The Meldahls are exploring their legal options, as are the parents of Mohammed Fofana and Haysem Sani, the two students killed in the landslide.
The Lilydale fossil area has been closed since the landslide. Four days after it happened, though, Sani's father, Mohamed Muse, hiked in anyway.
"I want to know where my son died," Muse said.
'A DANGEROUS PLACE'
What Muse saw surprised him.
The fossil grounds are located in the park's "clay pits," three C-shaped ravines hollowed out of the Mississippi River bluff, like bites from a cookie. The Twin City Brick Company mined clay from the bluffs until the 1970s, exposing fossil-rich rocks in the process.
Muse shot video with his cell phone as he searched for the site of the landslide. He wasn't sure he'd found it until he saw a shovel lying on the ground, apparently left behind after the rescue effort.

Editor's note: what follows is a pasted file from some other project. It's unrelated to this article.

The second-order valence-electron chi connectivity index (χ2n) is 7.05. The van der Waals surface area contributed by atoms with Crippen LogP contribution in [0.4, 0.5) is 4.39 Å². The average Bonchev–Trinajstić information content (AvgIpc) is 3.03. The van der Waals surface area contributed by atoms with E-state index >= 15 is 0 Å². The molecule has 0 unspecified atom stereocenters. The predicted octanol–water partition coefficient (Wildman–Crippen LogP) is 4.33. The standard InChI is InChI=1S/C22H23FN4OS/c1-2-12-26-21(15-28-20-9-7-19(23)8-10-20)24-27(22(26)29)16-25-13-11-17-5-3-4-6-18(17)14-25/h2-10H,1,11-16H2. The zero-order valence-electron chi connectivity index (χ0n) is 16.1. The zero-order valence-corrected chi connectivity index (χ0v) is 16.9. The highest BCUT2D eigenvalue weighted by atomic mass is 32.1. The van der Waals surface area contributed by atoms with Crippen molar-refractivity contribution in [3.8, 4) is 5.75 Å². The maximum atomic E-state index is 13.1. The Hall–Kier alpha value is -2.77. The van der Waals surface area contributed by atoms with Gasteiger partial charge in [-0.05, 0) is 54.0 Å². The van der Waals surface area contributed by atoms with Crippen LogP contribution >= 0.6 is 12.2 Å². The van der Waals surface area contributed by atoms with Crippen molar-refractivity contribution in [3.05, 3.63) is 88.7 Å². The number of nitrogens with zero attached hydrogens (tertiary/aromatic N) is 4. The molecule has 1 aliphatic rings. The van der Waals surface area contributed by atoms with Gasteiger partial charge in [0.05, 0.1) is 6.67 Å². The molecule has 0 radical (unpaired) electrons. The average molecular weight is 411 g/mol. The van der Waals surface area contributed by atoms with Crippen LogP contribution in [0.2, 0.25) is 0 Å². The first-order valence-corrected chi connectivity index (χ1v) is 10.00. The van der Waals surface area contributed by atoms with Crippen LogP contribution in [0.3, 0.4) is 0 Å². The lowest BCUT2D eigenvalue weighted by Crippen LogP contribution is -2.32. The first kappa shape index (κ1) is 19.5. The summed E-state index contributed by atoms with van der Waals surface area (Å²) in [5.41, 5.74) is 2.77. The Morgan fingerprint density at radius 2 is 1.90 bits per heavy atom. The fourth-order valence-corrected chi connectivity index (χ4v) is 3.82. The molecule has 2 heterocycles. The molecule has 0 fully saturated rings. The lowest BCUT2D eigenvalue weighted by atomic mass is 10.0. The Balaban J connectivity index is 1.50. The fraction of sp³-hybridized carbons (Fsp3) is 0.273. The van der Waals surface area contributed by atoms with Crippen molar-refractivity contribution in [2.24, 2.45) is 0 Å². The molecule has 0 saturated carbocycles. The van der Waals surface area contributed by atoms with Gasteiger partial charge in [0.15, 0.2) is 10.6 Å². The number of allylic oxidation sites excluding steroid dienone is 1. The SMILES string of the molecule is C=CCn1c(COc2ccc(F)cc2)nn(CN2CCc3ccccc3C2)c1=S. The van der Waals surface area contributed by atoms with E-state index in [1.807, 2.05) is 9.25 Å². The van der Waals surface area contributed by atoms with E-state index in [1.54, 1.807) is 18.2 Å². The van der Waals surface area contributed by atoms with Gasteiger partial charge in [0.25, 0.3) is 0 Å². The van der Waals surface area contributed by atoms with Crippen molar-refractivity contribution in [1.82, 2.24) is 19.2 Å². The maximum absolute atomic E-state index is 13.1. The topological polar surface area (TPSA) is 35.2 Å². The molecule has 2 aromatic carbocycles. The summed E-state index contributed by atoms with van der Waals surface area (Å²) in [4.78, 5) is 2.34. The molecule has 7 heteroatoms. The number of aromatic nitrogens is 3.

"This is a dangerous place," he said as he surveyed the sheer cliff rising above the clay pit and the pile of jagged rocks at its base. "How they going to bring the kids here?"
St. Paul issues about 400 permits a year to hunt fossils in Lilydale. Many are for school groups.
An attorney for St. Louis Park Public Schools says the district anticipates it will be sued as a result of the landslide.
But if the parents decide to file suit, they would face challenges because Minnesota law makes it harder to sue a governmental institution than a private one.
"There's no statute or regulation I'm aware of that governs the school's duties with respect to field trips," said Minneapolis personal injury lawyer Bob King, who's not representing any of the families from Peter Hobart Elementary. "If there's a lawsuit, it's going to turn on what a reasonably prudent school would or should have done."
MPR News contacted half a dozen schools that recently took children fossil hunting in Lilydale Regional Park.